A Hounslow company has been fined after a man was injured after falling more than four metres from a roof he was working on.
Alfie Deville 59, from Petworth Gardens, Uxbridge, was injured when he and three other men were dismantling a large steel framed building on 30 April 2009.
Two of the men went onto the roof to unscrew panels before removing them. The court heard the men were provided with a cherry picker, which would have enabled them to carry out the work without stepping onto the roof but they left the basket of the cherry picker.
Mr Deville stepped on a panel he had previously unscrewed but not removed. The panel gave way and Mr Deville fell to the ground below.
He fell more than four metres suffering a broken collarbone, six fractured ribs and a head wound requiring seven stitches.
A Health and Safety Executive (HSE) investigation showed Master Concrete had failed to properly plan the work and identify or address any hazards associated with the dismantling of the building.
The court heard the workers involved in the dismantling had no training or experience of this type of work.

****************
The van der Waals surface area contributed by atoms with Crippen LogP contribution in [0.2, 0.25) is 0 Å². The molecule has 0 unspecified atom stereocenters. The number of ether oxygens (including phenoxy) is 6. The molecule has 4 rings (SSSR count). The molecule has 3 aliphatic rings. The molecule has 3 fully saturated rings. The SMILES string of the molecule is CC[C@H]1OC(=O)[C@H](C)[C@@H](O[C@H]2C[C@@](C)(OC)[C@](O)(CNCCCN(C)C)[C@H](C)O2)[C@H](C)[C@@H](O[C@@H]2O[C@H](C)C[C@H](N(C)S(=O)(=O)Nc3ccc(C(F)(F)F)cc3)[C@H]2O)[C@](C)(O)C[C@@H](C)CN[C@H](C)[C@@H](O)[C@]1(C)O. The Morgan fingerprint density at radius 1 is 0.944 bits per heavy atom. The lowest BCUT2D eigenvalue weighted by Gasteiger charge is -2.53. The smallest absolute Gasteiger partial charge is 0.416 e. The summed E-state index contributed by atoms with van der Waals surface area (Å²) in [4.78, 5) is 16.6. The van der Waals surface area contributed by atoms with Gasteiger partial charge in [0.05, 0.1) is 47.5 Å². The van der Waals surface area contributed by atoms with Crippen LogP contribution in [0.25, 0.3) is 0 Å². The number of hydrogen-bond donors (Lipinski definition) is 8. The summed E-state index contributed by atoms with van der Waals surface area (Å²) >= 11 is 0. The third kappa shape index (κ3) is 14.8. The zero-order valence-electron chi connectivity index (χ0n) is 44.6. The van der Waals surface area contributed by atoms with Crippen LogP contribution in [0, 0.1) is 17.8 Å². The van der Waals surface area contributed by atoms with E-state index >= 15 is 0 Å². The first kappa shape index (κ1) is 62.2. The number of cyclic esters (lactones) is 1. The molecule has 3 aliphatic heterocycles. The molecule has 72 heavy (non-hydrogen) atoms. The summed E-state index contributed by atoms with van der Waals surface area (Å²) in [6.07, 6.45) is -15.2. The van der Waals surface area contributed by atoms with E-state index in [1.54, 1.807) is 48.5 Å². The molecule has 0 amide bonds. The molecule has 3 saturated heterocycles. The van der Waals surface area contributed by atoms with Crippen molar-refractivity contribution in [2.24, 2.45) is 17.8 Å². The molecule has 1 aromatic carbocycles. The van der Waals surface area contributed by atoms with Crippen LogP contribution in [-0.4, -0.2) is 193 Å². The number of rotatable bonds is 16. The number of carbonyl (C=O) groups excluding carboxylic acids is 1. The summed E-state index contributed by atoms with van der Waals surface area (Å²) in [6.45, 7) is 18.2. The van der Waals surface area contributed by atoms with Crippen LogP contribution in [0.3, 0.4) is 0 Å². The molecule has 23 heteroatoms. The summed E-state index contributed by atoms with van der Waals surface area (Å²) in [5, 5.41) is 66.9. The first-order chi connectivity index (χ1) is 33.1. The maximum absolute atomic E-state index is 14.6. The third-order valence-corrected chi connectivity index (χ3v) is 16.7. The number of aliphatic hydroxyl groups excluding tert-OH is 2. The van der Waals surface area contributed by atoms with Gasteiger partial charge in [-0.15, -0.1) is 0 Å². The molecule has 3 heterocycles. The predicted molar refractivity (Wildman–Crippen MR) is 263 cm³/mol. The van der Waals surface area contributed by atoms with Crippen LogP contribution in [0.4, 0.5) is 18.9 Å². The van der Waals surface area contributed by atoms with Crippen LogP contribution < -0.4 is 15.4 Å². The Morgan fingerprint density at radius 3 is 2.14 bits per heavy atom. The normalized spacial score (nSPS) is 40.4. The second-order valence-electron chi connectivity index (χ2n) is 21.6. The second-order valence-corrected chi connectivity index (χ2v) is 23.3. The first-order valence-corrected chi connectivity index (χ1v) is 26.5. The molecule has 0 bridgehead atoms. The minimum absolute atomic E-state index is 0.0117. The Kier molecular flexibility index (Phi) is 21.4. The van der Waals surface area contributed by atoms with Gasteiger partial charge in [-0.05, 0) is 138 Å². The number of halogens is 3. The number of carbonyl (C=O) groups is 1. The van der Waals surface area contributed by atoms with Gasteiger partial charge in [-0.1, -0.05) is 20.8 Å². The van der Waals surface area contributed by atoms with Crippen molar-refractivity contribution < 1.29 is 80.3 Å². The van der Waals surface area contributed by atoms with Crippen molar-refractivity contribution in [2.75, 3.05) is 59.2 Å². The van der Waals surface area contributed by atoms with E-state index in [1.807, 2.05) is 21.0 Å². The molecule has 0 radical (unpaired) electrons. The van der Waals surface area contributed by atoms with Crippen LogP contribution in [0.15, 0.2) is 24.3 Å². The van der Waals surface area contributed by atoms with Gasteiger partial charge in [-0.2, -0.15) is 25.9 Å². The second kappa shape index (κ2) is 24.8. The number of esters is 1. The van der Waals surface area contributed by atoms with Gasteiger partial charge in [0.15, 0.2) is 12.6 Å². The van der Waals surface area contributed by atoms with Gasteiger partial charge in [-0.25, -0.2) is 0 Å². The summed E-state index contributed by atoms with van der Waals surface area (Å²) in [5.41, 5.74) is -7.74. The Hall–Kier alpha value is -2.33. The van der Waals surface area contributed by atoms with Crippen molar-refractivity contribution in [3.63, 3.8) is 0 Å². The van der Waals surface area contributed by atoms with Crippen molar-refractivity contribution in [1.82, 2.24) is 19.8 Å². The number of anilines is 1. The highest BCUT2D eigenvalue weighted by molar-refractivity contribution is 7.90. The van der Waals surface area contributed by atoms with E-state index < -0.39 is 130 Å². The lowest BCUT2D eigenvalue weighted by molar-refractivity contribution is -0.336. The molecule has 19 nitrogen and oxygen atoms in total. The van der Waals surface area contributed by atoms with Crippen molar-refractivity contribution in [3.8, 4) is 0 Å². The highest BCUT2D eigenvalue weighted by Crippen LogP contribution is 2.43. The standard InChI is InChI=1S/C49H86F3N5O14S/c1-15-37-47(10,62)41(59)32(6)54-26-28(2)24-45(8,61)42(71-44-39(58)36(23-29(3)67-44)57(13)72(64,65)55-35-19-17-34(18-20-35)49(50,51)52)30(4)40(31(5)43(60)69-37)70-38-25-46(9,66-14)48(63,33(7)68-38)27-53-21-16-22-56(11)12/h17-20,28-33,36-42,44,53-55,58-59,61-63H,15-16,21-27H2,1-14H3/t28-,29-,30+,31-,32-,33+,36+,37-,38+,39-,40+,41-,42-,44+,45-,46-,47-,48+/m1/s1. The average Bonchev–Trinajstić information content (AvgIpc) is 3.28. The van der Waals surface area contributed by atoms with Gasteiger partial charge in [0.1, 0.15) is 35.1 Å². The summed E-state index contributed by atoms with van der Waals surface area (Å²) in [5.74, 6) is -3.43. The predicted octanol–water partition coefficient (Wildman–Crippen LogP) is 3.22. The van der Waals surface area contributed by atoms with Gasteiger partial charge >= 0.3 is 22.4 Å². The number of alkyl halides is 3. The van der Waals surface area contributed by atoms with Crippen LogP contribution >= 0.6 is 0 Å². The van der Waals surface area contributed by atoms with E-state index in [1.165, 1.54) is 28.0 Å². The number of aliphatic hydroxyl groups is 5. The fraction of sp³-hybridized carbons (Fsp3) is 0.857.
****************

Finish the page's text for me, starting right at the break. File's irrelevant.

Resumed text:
After the incident a prohibition notice was served preventing further dismantling of the building until the work was properly planned and carried out by competent persons. However, this was ignored and the building was subsequently demolished by untrained employees.
HSE prosecuted Master Concrete Limited of Bedfont Trading Estate, Feltham for its role in the incident. The company was found guilty to breaching Section 2(1) of the Health and Safety at Work etc. Act 1974 at the City of London Magistrates’ Court, on 18 May 2010. Today it was fined £10,000 and ordered to pay costs of £18,923.25.
HSE Inspector Loraine Charles said:
“If the work had been properly planned and carried out by workers who were competent to do it, then this needless injury could have been avoided.
“Master Concrete Limited had a responsibility to ensure that there was a safe system of work in place for the dismantling of this structure, which it did not fulfil, and as a result Alfie Deville sustained a serious injury.”
1. The Health and Safety Executive is Britain's national regulator for workplace health and safety. It aims to prevent death, injury and ill health. It does so through research, information and advice, promoting training, new or revised regulations and codes of practice, and working with local authority partners by inspection, investigation and enforcement. www.hse.gov.uk
2. Section 2 (1) of the Health and Safety at Work etc. Act 1974 states: “It shall be the duty of every employer to ensure, so far as is reasonably practicable, the health, safety and welfare at work of all his employees.”
3. For guidance on working from height please see: http://www.hse.gov.uk/falls/
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